Prevalence and Factors Associated with Depression, Anxiety, and Stress among Undergraduate Management Students in Kathmandu, Nepal
Background The commonness of psychological illness occurring within the university curriculum, along with the socioeconomic or behavioral status of students, is growing with the development of the deteriorating education system. It is gradually developing into a mental health issue among undergraduate students in Nepal and poses a significant challenge for public health globally. This research study aimed to determine the prevalence and factors associated with depression, anxiety, and stress among undergraduate management students in Kathmandu, Nepal. Methods: Out of 600 sample sizes, 516 students participated in the descriptive cross-sectional study carried out among undergraduate management students in Kathmandu. Depression, anxiety, and stress were measured using the DASS21 (depression, anxiety, and stress scale 21) tool, designed for self-administered data collection in Nepali and English. The questionnaire comprises four sections: socio-demographic information, depression, anxiety, and stress, to measure the different emotional states of the student.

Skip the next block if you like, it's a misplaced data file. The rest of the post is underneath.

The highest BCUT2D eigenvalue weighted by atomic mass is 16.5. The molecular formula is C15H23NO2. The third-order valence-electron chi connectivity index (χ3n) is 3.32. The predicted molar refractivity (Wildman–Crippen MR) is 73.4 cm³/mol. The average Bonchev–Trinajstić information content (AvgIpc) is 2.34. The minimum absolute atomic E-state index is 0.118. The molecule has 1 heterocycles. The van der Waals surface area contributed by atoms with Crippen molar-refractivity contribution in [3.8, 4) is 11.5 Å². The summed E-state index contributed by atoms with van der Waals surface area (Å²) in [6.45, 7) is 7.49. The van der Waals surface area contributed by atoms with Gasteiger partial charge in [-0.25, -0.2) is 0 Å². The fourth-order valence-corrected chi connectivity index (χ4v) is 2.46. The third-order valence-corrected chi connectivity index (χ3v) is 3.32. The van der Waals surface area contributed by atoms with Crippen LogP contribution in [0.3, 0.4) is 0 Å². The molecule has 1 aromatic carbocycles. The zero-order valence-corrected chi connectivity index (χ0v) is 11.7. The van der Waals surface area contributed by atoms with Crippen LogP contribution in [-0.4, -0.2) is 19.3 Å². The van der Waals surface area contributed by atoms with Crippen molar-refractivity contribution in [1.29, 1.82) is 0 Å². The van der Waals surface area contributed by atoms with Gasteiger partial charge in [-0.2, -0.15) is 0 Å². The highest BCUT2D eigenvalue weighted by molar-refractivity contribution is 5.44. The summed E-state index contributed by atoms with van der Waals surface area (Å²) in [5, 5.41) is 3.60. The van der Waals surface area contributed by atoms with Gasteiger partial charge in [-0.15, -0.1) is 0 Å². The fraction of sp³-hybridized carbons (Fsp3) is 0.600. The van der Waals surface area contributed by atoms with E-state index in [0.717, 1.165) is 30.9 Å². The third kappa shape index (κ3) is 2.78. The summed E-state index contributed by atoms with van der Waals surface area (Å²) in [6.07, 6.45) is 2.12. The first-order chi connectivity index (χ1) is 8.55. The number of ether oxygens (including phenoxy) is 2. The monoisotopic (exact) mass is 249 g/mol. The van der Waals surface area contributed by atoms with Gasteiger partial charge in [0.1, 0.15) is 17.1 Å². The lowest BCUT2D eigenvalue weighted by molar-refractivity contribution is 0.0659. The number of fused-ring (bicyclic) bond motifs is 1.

Findings: The overall prevalence of depression, anxiety, and stress was found to be 57.8 %, 60.9 %, and 43 %, respectively, among undergraduate management students in Kathmandu, and most female students experienced it in contrast to male students. Almost all students (100 %) who participated in the research study have experienced the unnecessary pressure of college studies as the most significant cause of depression, anxiety, and stress. Students, those having less family income (< 20000 NPR per month), those breaking up with loved ones, those having no daily physical exercise, and having pressured college studies were at higher risk of experiencing depression (P=0.004, P=0.007, P=0.023, and P=0.000 respectively). The prevalence rate of extremely severe depression, anxiety, and stress was about 9.1 %, 23.8 %, and 7 %, respectively. Conclusion: The study found that undergraduate management students in Kathmandu had high rates of anxiety, depression, and stress. Special attention and necessary psychological health intervention from their respective colleges/universities and government sectors are highly recommended.